By Kathryn Bacher ’14
It’s almost second nature to me now. I rarely even think about it when I stretch for a plastic yogurt container, some remnants still inside, or retrieve a receipt that probably wouldn’t have taken up much space in the landfill anyways. Thankfully finding plastic water bottles is becoming rarer as my sermons begin to sink into my roommates’ heads. What about all of those other sermons though? How many times do I have to remind them that our county recycling center recycles all plastics and thus plastics should never be in our trash? Still I find myself picking and sorting through it daily.
If you ask my roommates, they might tell you that I am slightly extreme, but it is because recycling is too simple to not be done. It does get done in our house, but I have little faith it would if I wasn’t around. On Wednesday nights we put the recycling and trash by the curb, only to see that most others on the street have not separated their recyclables. If I struggle to convince my housemates, how can I convince my neighbors? Or the Colgate community? Or our entire society?
When that garbage truck pulls away Thursday morning, most people have no intention of ever seeing that trash again. It goes to some far away place for someone else to deal with. At Colgate, this far away place is about 20 miles from campus and is called the Madison County landfill.
Colgate sends over 1,500,000 pounds of trash to this landfill every year, which is responsible for about 240,000 pounds of greenhouse gas emissions and costs the university nearly $50,000 in tipping fees. However, about 30% of this “trash” turns out to be recyclable materials.
On a larger scale, according to the EPA, in 2011 alone, Americans generated about 250 million tons of trash and recycled and composted almost 87 million tons of this material, equivalent to a 34.7 percent recycling rate. On average, we recycled and composted 1.53 pounds of our individual waste generation of 4.40 pounds per person per day.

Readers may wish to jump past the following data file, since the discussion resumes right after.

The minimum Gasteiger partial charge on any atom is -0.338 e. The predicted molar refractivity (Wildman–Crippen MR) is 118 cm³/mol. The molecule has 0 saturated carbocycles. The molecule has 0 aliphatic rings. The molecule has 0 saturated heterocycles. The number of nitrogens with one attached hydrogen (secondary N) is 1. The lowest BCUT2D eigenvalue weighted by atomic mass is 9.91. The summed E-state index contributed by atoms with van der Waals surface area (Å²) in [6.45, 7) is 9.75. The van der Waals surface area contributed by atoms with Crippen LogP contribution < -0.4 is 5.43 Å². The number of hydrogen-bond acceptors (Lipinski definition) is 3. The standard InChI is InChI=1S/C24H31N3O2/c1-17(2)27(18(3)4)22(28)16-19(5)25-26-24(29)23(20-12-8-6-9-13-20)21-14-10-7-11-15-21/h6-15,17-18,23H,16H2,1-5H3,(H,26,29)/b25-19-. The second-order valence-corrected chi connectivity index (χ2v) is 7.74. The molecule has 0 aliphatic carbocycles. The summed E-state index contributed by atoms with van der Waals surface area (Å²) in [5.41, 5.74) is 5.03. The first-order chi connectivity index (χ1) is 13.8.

At Colgate, there are recycling bins in all the academic buildings and all the residence halls with signs denoting what is recyclable, but still negligence and laziness exists and trash is not sorted properly. So how can we encourage people to recycle?
Education is a good place to start. If people understand the impacts of what happens when they do and do not recycle, I think they would be more apt to change their behavior. First, recycling helps extend the life of many precious resources that are dwindling due to our consumption habits. Additionally, processing recycled materials takes much less energy to process than virgin materials. Most importantly, recycling keeps items out of the landfills, which are composed mostly of non-biodegradable waste. Once all the landfills are filled, our society will face a pressing question of where to put our trash.
Colgate will be having a waste week this academic year to emphasize just how much trash is generated from the first year residence halls. For one day, all the trash will be displayed on the academic quad instead of shipping it off to the landfill. From this demonstration, students will be able to clearly visualize the positive benefits of reusing and recycling old items. Make sure to check it out when you see it!
Next time you go to throw something out, take a second to think if what you are holding is recyclable. It really can make a difference to conserve precious raw natural resources and keep materials out of the landfill. Plus, others will learn from your example.
Want to learn how to recycle at Colgate in under two minutes? Check out this Sustainability Office video by Hugo Torres-Fetsco ’15: